laser
For six years, dozens of crows have made themselves at home on the rooftops of Sunnyvale, California, cawing loudly. In recent months, their numbers have increased to about 1,000, and residents have lost patience with the noisy birds. After several attempts to scare them away, Sunnyvale authorities have a new plan: harassing them with laser pointers. Experts warn that while the crows may initially be intimidated by the intensely focused beams of light, they are likely to return.
lottery
After a meal last week at Red Bowl Asian Bistro in Charlotte, North Carolina, Gabriel Fierro cracked open the luckiest fortune cookie of his life. He used the numbers printed on his fortune to play the Mega Millions lottery and won $4 million — the largest win in the history of the state's online random prize drawing. Lottery comes from the Italian lotteria, "awarding of prizes by chance from drawn lots," and its root, lotto, "lot, portion, or share."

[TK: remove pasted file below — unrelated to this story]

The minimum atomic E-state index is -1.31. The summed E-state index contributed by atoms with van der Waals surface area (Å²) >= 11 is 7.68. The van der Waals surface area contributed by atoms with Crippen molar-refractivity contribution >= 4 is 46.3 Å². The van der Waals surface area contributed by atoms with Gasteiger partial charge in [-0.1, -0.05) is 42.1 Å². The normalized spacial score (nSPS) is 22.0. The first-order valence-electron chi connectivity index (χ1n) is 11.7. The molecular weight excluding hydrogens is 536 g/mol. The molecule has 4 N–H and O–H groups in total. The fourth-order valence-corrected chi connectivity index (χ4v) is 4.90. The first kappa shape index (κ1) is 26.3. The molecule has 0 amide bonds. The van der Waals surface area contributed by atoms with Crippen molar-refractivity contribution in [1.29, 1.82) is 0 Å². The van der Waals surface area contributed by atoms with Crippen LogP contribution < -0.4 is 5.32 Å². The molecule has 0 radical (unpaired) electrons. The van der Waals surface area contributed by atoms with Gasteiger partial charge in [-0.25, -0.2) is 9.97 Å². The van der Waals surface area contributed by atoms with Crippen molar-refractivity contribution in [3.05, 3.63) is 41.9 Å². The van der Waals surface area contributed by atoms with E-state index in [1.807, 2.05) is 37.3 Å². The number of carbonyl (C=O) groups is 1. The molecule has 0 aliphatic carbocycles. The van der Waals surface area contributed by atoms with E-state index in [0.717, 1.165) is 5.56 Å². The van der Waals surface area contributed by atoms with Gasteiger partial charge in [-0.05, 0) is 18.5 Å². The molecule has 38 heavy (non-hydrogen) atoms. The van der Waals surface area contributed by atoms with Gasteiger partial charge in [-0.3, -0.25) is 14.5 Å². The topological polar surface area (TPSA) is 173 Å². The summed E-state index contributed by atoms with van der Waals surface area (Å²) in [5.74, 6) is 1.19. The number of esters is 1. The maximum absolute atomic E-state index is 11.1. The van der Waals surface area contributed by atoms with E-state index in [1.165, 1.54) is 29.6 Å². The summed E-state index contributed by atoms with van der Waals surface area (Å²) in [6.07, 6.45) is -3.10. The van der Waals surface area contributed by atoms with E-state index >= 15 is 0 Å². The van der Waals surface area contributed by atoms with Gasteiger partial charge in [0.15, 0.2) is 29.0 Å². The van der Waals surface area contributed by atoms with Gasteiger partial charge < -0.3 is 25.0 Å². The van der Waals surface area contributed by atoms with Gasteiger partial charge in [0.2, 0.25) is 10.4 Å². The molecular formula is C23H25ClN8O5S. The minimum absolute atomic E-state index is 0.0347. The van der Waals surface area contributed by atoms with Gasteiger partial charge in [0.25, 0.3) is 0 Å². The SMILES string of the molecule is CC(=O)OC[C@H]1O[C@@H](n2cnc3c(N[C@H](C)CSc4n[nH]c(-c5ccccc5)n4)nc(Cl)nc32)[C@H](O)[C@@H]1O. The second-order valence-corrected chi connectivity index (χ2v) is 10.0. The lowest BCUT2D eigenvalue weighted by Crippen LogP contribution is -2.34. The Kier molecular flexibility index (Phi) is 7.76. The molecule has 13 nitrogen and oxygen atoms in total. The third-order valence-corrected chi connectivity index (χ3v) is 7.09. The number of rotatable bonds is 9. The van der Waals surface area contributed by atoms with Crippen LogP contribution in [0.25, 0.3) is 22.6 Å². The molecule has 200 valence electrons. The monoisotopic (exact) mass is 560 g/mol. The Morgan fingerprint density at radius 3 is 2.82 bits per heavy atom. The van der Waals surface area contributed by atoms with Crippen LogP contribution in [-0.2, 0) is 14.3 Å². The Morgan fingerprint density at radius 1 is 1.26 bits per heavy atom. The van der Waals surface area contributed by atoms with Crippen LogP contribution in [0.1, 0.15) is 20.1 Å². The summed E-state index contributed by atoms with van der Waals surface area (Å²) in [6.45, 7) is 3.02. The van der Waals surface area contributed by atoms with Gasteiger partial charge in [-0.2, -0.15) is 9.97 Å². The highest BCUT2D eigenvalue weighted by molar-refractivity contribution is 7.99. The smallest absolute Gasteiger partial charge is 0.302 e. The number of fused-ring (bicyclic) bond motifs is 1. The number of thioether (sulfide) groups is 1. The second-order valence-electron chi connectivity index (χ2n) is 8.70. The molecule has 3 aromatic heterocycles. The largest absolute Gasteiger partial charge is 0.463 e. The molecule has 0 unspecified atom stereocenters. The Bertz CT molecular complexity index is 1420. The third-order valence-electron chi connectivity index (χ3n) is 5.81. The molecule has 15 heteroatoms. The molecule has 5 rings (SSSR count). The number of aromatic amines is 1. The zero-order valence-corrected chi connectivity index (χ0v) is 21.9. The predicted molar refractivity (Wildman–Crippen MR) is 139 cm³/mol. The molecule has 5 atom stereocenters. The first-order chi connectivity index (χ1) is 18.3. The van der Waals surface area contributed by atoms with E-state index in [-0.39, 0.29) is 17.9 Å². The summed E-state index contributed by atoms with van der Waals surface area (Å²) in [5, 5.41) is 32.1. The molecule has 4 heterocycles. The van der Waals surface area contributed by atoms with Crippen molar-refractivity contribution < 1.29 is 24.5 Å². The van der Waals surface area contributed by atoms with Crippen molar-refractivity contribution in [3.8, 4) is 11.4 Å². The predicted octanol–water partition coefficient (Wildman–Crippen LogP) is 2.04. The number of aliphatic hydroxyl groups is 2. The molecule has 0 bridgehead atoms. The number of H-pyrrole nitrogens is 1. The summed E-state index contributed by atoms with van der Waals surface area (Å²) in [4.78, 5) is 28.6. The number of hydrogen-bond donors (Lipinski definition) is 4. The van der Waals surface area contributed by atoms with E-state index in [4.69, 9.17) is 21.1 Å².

recruit
NASA announced it will recruit cloud enthusiasts to help the agency as it documents the planet's changing climate. These citizen scientists are being drafted to observe cloud cover at specific times and report back to NASA. By mobilizing the public to participate, climatologists say they'll gain a broader understanding of atmospheric conditions and the effects clouds have on climate. They hope to gather at least 20,000 observations before February 15.
scam
When a Long Island woman got a call from someone claiming to be her grandson, asking for $8,000 to be bailed out of jail, she knew it was a scam. The 73-year-old grandmother was immediately aware of the deception since her grandsons are young children. Rather than revealing that to the scammer, she set up a sting operation with the police. When the scammer arrived at her door to collect the cash, he was arrested.
seismic
After studying thousands of images of Mars, paying particular attention to patterns in the red dust on its surface, a group of astronomers has found new evidence of seismic activity. They say herringbone-shaped tracks caused by bouncing boulders suggest recent earthquakes, contradicting earlier theories that any tremors on Mars happened long ago. Seismic is rooted in the Greek seismos, "a shaking."